This summer Vermont’s Citizen Cider and Stowe Cider both jumped on the seltzer bandwagon and came out with their own cider seltzers. Citizen Cider‘s “Apple All Day” craft hard cider is aptly named, because it’s a drink you could enjoy right after an afternoon bike ride and again after dinner. They got creative and added some other flavors to the mix with their Ginger Love and Lemon Spritz varieties. Stowe Cider offers four options: The Classic, Citrus Ginger, Cranberry Lime, and Rosé Spritz.

Give them a try and let us know what you think!

 

 

Abracadabra Discovers a Newfound Sense of Community

Antoinette Hunt, co-owner of Abracadabra Coffee Co. in Woodstock, VT, with her newest little helper.

This is part of a series of posts sharing conversations with our local farmers and producers. Our suppliers are working harder than ever as they navigate their way through the Covid-19 crisis. Each of their stories is as unique as the products they offer. And more than ever, we are grateful for their hard work, resilience, and ingenuity.

Q-and-A with Abracadabra Coffee Co.

Abracadabra may be one of Woodstock’s best little surprises. This quiet, unassuming spot on the riverside in east Woodstock village produces some of the state’s best single-origin coffee. You can buy their beans to roast at home or their cold brew cans for coffee-on-the-go. Their coffee flies off the shelf at WFM, and for good reason. Here’s a little bit about this innovative local business and how they’re weathering the Covid-19 storm:

Q. Can you tell us a little bit about the history of your business?

A. Abracadabra was started by Clint and Antoinette Hunt in 2015 on a small tabletop roaster in their home. They grew the business by selling single-origin beans, pour overs, and cold brew coffee at local farmers’ markets. Sarah Yetter joined the business in 2016 and the business moved to Woodstock, VT where it has flourished into what it is today!

Q. What makes your product unique or special?

A. We buy coffee directly from small coffee farms around the world. A huge part of our business is focused on those relationships with producers. This way, farmers are paid a fair price for their coffee directly, and we ensure that we are getting the highest quality coffee possible! Once the coffee gets to us, we put extra emphasis on creating a fun, accessible, and delicious product! We work with several artists to create eye-catching packaging, and in our shop make sure we are always coming up with super exciting signature drinks.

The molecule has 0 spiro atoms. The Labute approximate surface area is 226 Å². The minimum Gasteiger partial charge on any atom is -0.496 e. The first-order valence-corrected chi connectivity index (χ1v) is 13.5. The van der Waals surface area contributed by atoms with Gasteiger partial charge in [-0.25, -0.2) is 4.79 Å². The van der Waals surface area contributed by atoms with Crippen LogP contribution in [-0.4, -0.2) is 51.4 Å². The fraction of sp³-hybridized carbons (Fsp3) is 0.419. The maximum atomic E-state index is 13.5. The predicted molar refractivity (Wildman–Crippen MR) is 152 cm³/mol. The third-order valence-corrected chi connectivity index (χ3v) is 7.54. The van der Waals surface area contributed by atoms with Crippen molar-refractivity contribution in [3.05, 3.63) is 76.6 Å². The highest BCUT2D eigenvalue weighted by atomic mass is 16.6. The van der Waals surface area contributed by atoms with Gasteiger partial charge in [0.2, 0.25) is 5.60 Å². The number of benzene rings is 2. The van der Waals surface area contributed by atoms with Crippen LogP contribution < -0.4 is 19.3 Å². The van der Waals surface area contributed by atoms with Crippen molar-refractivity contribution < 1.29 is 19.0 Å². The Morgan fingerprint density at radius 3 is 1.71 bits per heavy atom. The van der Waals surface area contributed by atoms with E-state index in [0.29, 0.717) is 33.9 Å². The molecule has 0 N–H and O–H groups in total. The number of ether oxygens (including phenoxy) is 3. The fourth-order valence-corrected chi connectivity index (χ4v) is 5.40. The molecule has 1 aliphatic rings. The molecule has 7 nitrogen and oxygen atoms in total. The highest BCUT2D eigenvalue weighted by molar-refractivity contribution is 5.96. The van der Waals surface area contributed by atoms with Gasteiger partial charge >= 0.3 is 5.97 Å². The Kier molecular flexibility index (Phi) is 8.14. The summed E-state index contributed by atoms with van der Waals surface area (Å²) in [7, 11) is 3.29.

Q. How would you describe your customer base?

A. Our customer base is diverse and amazing! We have a great group of supportive locals, and new customers from all over who find us online or in person.

Q. How has the Covid-19 crisis impacted your business?

A. After the initial shock and panic, we quickly put our resources into finding new ways to reach our customers. There has been so much support in our local community of Woodstock and beyond!

Q. What changes have you made to adapt to the current situation?

A. We put our resources into expanding our online business, offering promotions, and offering pickup options for locals. We have also just opened our shop back up with many improvements for the safety of our staff and customers.

Q. What is your experience as a business owner now compared to before the crisis?

A. We have realized how strong and supportive our community is. We have found so much solidarity just talking with our neighbors, sharing information, and staying connected.

Q. Has there been a “silver lining” in this crisis for you and/or your business?

A. We have really seen the benefits of thinking on our feet! We have a newfound sense of what we are capable of as a business and a community.

Thirty Years of Raising Raspberries in Woodstock

The summer raspberry season is short but oh so sweet! If you don’t make haste, you’ll miss it. And that’s what Ken Woodhead of Woodstock fears the most. That his ripe, delicate raspberries won’t make it into the hands of happy eaters quickly enough.

Ken has been delivering freshly picked berries to the Market for nearly 30 years. Most days in July he makes two trips—once in the morning and then again in the afternoon.